Google said Tuesday it will create a $250,000 grant to cover fees for 500 Dreamers applying or renewing their applications under Deferred Action for Childhood Arrivals (DACA).
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The company said it has “long supported” DACA, the Obama-era program that allows people who came to the United States as children to request deferred immigration enforcement and work authorization for a renewal period of two years.
Google officials said this week they "believe it's important that Dreamers have a chance to apply for protection under the program so that they can safeguard their status in the United States."
"Unfortunately, DACA’s immediate future is uncertain," Google said, referring to a U.S. district court in Texas' move indicating that it could "soon issue a ruling against DACA and bar new applications and ultimately renewals as well, leaving countless Dreamers in limbo during this uncertain time."
Google said that due to "economic hardship" brought on by the coronavirus pandemic, "especially for the many immigrants playing essential roles on the frontlines," there is concern that Dreamers cannot afford to pay their application fees.
"We want to do our part, so Google.org is making a $250,000 grant to United We Dream to cover the DACA application fees of over 500 Dreamers," Google said.
The company said the grant will build on more than $35 million in support that Google and its employees have contributed over the years "to support immigrants and refugees worldwide.”
That support also includes more than $1 million from Google employees and the company specifically supporting DACA and domestic immigration efforts through employee giving campaigns led by HOLA -- Google's Latino Employee Resource Group.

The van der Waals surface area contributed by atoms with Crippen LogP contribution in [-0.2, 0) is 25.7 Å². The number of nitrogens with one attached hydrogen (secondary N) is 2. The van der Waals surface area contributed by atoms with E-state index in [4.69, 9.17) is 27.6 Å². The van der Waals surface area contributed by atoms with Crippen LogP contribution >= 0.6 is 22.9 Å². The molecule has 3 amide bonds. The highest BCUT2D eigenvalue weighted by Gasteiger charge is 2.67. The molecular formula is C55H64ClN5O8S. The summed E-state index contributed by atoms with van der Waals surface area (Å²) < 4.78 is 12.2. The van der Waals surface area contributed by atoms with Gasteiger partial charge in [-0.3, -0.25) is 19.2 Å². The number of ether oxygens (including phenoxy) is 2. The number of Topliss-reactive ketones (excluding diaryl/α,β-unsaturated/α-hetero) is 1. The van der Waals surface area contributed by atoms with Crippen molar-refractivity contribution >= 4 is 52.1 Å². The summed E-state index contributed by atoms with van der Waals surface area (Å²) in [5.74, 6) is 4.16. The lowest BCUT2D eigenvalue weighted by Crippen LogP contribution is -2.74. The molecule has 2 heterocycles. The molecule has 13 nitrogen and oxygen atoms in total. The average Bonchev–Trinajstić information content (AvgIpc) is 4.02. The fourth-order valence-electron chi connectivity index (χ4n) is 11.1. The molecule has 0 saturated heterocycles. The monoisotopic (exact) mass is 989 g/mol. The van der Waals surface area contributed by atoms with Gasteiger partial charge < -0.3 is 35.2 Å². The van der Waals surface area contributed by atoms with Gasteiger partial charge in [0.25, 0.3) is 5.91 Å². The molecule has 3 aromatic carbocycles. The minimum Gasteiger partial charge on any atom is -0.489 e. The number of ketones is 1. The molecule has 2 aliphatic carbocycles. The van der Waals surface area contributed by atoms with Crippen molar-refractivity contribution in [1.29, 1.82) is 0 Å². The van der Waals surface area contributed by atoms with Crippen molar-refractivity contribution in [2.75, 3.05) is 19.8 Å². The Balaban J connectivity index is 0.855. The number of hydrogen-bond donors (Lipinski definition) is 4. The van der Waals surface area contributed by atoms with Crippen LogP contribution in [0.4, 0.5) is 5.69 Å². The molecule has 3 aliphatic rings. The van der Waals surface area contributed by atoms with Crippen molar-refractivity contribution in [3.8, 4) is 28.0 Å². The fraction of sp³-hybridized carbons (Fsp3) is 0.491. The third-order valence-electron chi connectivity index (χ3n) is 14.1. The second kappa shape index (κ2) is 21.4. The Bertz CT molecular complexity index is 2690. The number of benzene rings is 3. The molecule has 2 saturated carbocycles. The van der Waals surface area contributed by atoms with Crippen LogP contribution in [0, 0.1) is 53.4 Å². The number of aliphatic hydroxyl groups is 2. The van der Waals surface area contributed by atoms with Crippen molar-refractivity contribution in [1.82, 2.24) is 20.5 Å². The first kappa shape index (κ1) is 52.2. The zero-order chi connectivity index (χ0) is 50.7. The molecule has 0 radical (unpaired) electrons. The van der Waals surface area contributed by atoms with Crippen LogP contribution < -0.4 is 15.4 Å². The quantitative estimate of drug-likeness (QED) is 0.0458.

The statement added that this was "only a temporary solution."
"We need legislation that not only protects Dreamers, but also delivers other much-needed reforms," Google said. "We will support efforts by the new Congress and incoming Administration to pass comprehensive immigration reform that improves employment-based visa programs that enhance American competitiveness, gives greater assurance to immigrant workers and employers, and promotes better and more humane immigration processing and border security practices."
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Google added: "Dreamers and other talented immigrants enrich our communities, contribute to our economy, and exemplify the innovative spirit of America. We're proud to support them."
Google’s move comes after U.S. District Judge Nicholas G. Garaufis for the Eastern District of New York last month fully restored the Obama-era program after efforts from the Trump administration, which has sought to end it since September 2017.
The judge ordered the Department of Homeland Security to begin accepting first-time applications days after his ruling and ensure work permits are valid for two years.
Now-former Acting DHS Secretary Chad Wolf in July issued a memo reducing DACA recipients' work permits to one year, but Garaufis had previously ruled that Wolf did not have lawful authority to serve as the acting secretary and vacated the memo.
In June, the Supreme Court ruled against the Trump administration's effort to rescind DACA. The court ruled that the administration's decision to rescind it violated the Administrative Procedure Act (APA), which sets out rulemaking procedures for federal agencies.
In a 5-4 opinion, the court wrote that the move to eliminate the program was done in an "arbitrary and capricious" manner although it did not rule on the merits of the program itself.
Under the program, immigrants who have cleared a background check, pursued their studies and paid fees to obtain work permits can remain in the U.S.
President-elect Joe Biden has said he would push for a path to citizenship for DACA recipients.
The incoming administration plans to introduce an immigration reform bill that would grant automatic green cards to immigrants with Temporary Protected Status as well as DACA recipients, Vice President-elect Kamala Harris told Univision.
The plan would also include a path to citizenship for millions living in the U.S. illegally.
"It's a smarter and much more humane way of approaching immigration," Harris said, vowing to “expand protections” for DACA recipients, and said the incoming administration “will make sure that people receive [coronavirus] vaccines regardless of their immigration status.”
Fox News’ Morgan Phillips and Brie Stimson contributed to this report.